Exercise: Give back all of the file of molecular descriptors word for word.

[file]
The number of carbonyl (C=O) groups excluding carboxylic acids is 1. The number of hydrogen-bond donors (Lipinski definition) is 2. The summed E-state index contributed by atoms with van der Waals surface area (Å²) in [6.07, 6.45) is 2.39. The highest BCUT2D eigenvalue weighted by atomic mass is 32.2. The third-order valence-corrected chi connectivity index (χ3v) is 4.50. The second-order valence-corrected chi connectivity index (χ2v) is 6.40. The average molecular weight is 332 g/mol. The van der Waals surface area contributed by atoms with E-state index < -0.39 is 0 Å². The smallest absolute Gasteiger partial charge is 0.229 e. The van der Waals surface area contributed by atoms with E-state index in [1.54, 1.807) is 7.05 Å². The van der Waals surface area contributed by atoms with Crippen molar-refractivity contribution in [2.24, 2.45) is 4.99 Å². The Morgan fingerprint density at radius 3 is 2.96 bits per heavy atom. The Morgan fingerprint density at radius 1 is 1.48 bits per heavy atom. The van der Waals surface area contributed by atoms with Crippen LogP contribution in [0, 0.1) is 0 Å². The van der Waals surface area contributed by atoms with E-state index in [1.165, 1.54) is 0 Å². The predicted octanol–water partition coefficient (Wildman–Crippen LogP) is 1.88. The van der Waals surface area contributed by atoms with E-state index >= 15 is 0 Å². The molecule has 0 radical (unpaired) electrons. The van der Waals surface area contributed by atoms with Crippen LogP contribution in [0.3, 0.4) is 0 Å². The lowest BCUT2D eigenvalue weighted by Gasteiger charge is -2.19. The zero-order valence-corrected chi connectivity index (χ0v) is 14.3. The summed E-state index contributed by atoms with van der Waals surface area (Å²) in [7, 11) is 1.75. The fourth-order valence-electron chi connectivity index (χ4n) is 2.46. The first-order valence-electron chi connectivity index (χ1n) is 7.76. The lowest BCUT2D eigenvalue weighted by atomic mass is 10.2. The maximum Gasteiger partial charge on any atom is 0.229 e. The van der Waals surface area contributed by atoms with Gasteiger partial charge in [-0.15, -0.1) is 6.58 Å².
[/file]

The number of carbonyl (C=O) groups excluding carboxylic acids is 1. The number of hydrogen-bond donors (Lipinski definition) is 2. The summed E-state index contributed by atoms with van der Waals surface area (Å²) in [6.07, 6.45) is 2.39. The highest BCUT2D eigenvalue weighted by atomic mass is 32.2. The third-order valence-corrected chi connectivity index (χ3v) is 4.50. The second-order valence-corrected chi connectivity index (χ2v) is 6.40. The average molecular weight is 332 g/mol. The van der Waals surface area contributed by atoms with E-state index < -0.39 is 0 Å². The smallest absolute Gasteiger partial charge is 0.229 e. The van der Waals surface area contributed by atoms with E-state index in [1.54, 1.807) is 7.05 Å². The van der Waals surface area contributed by atoms with Crippen molar-refractivity contribution in [2.24, 2.45) is 4.99 Å². The Morgan fingerprint density at radius 3 is 2.96 bits per heavy atom. The Morgan fingerprint density at radius 1 is 1.48 bits per heavy atom. The van der Waals surface area contributed by atoms with Crippen LogP contribution in [0, 0.1) is 0 Å². The van der Waals surface area contributed by atoms with E-state index in [1.165, 1.54) is 0 Å². The predicted octanol–water partition coefficient (Wildman–Crippen LogP) is 1.88. The van der Waals surface area contributed by atoms with E-state index >= 15 is 0 Å². The molecule has 0 radical (unpaired) electrons. The van der Waals surface area contributed by atoms with Crippen LogP contribution in [0.3, 0.4) is 0 Å². The lowest BCUT2D eigenvalue weighted by Gasteiger charge is -2.19. The zero-order valence-corrected chi connectivity index (χ0v) is 14.3. The summed E-state index contributed by atoms with van der Waals surface area (Å²) in [7, 11) is 1.75. The fourth-order valence-electron chi connectivity index (χ4n) is 2.46. The first-order valence-electron chi connectivity index (χ1n) is 7.76. The lowest BCUT2D eigenvalue weighted by atomic mass is 10.2. The maximum Gasteiger partial charge on any atom is 0.229 e. The van der Waals surface area contributed by atoms with Gasteiger partial charge in [-0.15, -0.1) is 6.58 Å².